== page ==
GO
Loading...

S&P 500 Nears ‘Ultimate’ Death Cross: SocGen

The S&P 500 index is on the verge of hitting an “ultimate” death cross, where the market’s 50-month moving average falls below the 200-month average, according to a research note by Societe Generale.

Death Cross
Nicholas DeVore | Stone | Getty Images
Death Cross

A death cross is the shape made on a chart when a market’s long-term moving average breaks above its short-term moving average or support level. It is seen as a sign of a looming bear market, or a cue to sell.

In the Societe Generale note, published on Monday, strategist Albert Edwards said the last time the S&P 500 came close to a monthly death cross was in 1978, “towards the end of the 1965-82 secular bear market.”

Edwards added that Japan suffered a monthly death cross in 1988, “and 14 years later we are still in the firm embrace of the bear.”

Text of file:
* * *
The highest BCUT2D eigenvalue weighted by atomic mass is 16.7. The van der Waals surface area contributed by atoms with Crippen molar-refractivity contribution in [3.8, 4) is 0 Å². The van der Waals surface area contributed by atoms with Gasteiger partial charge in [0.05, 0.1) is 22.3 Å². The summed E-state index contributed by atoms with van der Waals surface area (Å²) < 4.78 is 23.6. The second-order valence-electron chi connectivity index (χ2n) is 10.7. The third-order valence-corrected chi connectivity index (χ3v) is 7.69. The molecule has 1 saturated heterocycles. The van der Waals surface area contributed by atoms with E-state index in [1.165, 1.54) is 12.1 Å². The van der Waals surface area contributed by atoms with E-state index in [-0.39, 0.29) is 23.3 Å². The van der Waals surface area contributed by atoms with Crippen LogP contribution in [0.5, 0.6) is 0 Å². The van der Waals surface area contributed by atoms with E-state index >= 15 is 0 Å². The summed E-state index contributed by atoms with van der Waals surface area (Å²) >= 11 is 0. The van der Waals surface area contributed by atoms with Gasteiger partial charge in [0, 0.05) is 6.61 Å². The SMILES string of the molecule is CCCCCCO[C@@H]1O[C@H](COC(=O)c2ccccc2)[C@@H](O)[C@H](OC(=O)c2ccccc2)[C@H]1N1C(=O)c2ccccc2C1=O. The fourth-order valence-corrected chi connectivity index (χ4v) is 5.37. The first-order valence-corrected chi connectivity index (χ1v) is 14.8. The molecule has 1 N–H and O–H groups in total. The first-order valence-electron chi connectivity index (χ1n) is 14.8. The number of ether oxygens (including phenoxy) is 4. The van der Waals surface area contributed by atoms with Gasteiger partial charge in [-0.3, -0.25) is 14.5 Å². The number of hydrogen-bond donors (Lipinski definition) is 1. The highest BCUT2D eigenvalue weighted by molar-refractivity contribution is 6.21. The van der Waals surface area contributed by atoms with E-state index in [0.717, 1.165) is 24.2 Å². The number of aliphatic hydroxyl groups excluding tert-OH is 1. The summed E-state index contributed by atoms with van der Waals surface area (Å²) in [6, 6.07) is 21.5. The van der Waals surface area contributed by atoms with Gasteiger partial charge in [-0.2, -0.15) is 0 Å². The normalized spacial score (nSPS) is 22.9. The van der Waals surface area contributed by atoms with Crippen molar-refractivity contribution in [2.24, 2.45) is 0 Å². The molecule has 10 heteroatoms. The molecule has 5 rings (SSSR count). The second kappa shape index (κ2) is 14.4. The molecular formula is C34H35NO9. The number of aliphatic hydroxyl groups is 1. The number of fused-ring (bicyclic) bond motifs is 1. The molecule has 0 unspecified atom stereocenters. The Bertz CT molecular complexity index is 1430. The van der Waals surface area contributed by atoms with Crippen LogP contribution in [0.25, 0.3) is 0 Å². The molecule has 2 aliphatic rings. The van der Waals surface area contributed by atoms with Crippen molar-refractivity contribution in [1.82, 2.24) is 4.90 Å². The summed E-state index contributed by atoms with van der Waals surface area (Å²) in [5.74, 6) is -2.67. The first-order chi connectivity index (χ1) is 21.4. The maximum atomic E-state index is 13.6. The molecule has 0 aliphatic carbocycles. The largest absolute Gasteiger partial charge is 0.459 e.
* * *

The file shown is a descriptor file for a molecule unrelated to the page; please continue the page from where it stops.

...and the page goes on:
In a further recessionary sign , Edwards said aggregate monthly analyst optimism data had slid below 2011 and 2010 lows to under 40 percent. “These data are entirely consistent with a U.S. already in recession,” he said.

For another look at the S&P 500, click here.

— By CNBC.com's Katy Barnato

Contact Europe News

  • CNBC NEWSLETTERS

    Get the best of CNBC in your inbox

    To learn more about how we use your information,
    please read our Privacy Policy.
    › Learn More

Europe Video

  • The FBI have stated that North Korea's government is responsible for the Sony attack. Neil Ashdown, deputy head of Asia analysis at IHS, weighs in, saying that it's difficult to "definitively attribute" a hacking attack to a particular group or state.

  • What were the main highlights of the EU Summit in Brussels? CNBC's Hadley Gamble gives you the lowdown.

  • Carnival Cruises earnings have beaten expectations in its fourth quarter, with lower fuel prices being a great help, says David Dingle, UK chairman of Carnival Cruises.